The UK’s first Green Investment Bank will be shared between Edinburgh and London. The main headquarters will be in Edinburgh after the city beat off competition from another 31 bids. The news was confirmed by Business Secretary, Vince Cable, who added however that the transaction team would be located in London.
He said that harnessing the strengths of the two financial centres would “support the Green Investment Bank’s ambition to become a world leader. Edinburgh has a thriving green sector and respected expertise in areas such as asset management. London, as the world’s leading financial centre, will ensure that the GIB’s transaction team can hit the ground running. This decision will allow the GIB to operate effectively and achieve its mission of mobilising the additional investment needed to accelerate the UK’s transition to a green economy.”
The news has been welcomed by the Scottish business community. The bank’s objective is to accelerate private sector investment in ‘green’ projects. It’s expected to employ 50-70 full-time staff across the two sites, with the number of staff based in Edinburgh expected to rise from 2015.
The Chief Executive of Scottish Financial Enterprise, Owen Kelly, said it was “tremendous news” for Edinburgh. “The Edinburgh Green Investment Bank Group represented a broad range of interests from public and private sectors and the bid’s success is testament to the strength of this collaborative approach,” he explained.
“The establishment of the Green Investment Bank is a real step forward in the commercialisation of low carbon technologies in the UK and I am delighted that it will be based in Edinburgh.”
Liz Cameron, chief executive of the Scottish Chambers of Commerce, agreed that it was “fantastic news for Edinburgh and for Scotland. The decision to headquarter the Green Investment Bank in Scotland is testament to the city’s continuing reputation for excellence in the fields of finance and energy and is recognition of the central role that Scotland has to play in the development of renewable energy technologies.”
The chairman of Scottish Enterprise, Crawford Gillies, also described it as “fantastic news for Edinburgh and for Scotland. The Green Investment Bank will be an enduring institution supporting the growth of the UK’s renewable energy and low carbon sectors.
“Being headquartered in Edinburgh will enable the bank to draw on the city’s world class financial services expertise as well as Scotland’s renowned capabilities in the development of renewable and low carbon technologies. Not only will this help ensure to ensure the long term success of the Green Investment Bank but it will also further enhance Scotland’s renewable ambitions, making it the world’s leading location for renewable energy.”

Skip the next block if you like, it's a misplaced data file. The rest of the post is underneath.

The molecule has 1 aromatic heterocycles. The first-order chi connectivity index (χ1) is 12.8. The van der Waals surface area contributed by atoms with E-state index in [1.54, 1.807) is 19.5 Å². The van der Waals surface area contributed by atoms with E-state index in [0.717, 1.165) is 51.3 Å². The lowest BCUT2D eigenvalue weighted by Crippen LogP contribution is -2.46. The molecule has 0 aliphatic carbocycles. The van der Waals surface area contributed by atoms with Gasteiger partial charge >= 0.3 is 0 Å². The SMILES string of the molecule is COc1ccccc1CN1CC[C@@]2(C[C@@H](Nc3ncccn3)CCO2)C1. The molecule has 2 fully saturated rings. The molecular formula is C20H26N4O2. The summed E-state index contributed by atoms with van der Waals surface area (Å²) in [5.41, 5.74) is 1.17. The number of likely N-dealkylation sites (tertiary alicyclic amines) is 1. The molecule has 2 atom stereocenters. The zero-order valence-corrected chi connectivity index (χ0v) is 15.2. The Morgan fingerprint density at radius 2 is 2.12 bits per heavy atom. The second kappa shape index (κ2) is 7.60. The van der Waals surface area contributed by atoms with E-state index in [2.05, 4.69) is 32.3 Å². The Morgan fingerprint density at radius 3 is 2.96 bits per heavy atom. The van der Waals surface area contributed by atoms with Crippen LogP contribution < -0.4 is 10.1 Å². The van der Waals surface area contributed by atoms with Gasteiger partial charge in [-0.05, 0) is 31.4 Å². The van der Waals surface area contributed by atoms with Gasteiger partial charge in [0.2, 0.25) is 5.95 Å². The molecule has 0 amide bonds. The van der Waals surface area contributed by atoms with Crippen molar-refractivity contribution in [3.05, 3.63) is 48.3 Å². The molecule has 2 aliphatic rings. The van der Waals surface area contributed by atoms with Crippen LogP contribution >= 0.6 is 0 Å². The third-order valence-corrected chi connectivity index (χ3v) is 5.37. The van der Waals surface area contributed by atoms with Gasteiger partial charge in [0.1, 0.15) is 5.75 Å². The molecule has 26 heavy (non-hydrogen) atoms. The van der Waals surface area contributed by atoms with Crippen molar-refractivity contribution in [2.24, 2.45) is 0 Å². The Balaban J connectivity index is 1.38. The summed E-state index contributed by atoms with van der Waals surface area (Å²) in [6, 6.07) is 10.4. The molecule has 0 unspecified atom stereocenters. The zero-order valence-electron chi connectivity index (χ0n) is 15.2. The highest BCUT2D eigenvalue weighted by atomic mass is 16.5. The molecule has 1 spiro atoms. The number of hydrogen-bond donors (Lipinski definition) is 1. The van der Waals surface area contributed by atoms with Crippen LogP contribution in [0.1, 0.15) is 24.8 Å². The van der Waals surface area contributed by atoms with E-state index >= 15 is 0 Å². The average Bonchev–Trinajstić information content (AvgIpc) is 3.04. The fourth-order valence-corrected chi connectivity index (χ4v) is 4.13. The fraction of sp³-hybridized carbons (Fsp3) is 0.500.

In the view of Dr Lesley Sawers, SCDI Chief Executive, “The arrival of the Green Investment Bank is great news for Edinburgh and Scotland’s renewables industry, and the culmination of a long campaign actively supported by SCDI.
“Access to sufficient and unprecedented levels of capital is the most important factor in the installation and development of renewable technologies and the Green Investment Bank must play a key role as soon as possible. The UK Government should consider whether the new Bank’s borrowing powers will be needed sooner than currently projected.
“Maximising the value of Scotland’s renewable assets is a key priority in re-building our economy. The Green Investment Bank will therefore accelerate Scotland’s economic recovery, create jobs and help to deliver a sustainable energy future.”
Jenny Dawe, Edinburgh City Council’s leader, said that “we made a compelling case based on Edinburgh’s financial strength and rapidly developing clean energy hub. As the Business Secretary said, Edinburgh’s strengths will enable the bank to become a world leader in its field, supporting investment in a greener economy.
“This wouldn’t have been possible without the support of the Edinburgh business community, the Scottish Government, other Scottish councils and a range of organisations that have given their backing to the city’s bid. I’m hugely grateful for all the hard work that has gone in to securing the bank for Scotland.”
Friends of the Earth’s economics campaigner, David Powell, said: “Choosing the HQ for the Green Investment Bank has been like arguing about where to put the cherry on a half-baked cake. This is great news for Edinburgh, but George Osborne’s inadequate support means it will start life as a lame duck.
“A flourishing Green Investment Bank is vital to unlock the huge potential of clean British energy and create thousands of new jobs. The Chancellor’s Budget must free the bank from his vice-like grip by allowing it to borrow and lend from the markets from day one.”
However, Scottish Secretary Michael Moore welcomed the news, saying “I am delighted that the Green Investment Bank will be headquartered in Edinburgh. Scotland has enormous green energy potential and its capital is the UK’s second biggest financial centre.”
The bank is being set up with £3bn of public money to help firms finance early-stage renewable energy schemes. The Government explained that the first priorities would be offshore wind power generation, commercial and industrial waste processing and recycling, energy from waste generation and non-domestic energy efficiency.